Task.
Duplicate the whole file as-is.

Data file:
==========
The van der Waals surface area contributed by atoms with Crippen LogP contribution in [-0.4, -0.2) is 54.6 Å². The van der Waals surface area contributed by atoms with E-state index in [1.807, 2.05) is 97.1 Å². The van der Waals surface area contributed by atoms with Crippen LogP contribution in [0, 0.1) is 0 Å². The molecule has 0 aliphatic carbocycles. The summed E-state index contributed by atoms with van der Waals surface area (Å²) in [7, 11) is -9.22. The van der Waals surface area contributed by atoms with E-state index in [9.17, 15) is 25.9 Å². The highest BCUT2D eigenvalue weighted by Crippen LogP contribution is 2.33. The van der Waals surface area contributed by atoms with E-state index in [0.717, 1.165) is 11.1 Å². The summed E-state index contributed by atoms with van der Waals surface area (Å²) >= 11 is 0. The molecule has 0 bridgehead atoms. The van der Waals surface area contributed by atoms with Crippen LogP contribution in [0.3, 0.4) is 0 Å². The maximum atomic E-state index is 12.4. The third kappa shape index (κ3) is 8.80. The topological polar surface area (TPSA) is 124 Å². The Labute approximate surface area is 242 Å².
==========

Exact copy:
The van der Waals surface area contributed by atoms with Crippen LogP contribution in [-0.4, -0.2) is 54.6 Å². The van der Waals surface area contributed by atoms with E-state index in [1.807, 2.05) is 97.1 Å². The van der Waals surface area contributed by atoms with Crippen LogP contribution in [0, 0.1) is 0 Å². The molecule has 0 aliphatic carbocycles. The summed E-state index contributed by atoms with van der Waals surface area (Å²) in [7, 11) is -9.22. The van der Waals surface area contributed by atoms with E-state index in [9.17, 15) is 25.9 Å². The highest BCUT2D eigenvalue weighted by Crippen LogP contribution is 2.33. The van der Waals surface area contributed by atoms with E-state index in [0.717, 1.165) is 11.1 Å². The summed E-state index contributed by atoms with van der Waals surface area (Å²) >= 11 is 0. The molecule has 0 bridgehead atoms. The van der Waals surface area contributed by atoms with Crippen LogP contribution in [0.3, 0.4) is 0 Å². The maximum atomic E-state index is 12.4. The third kappa shape index (κ3) is 8.80. The topological polar surface area (TPSA) is 124 Å². The Labute approximate surface area is 242 Å².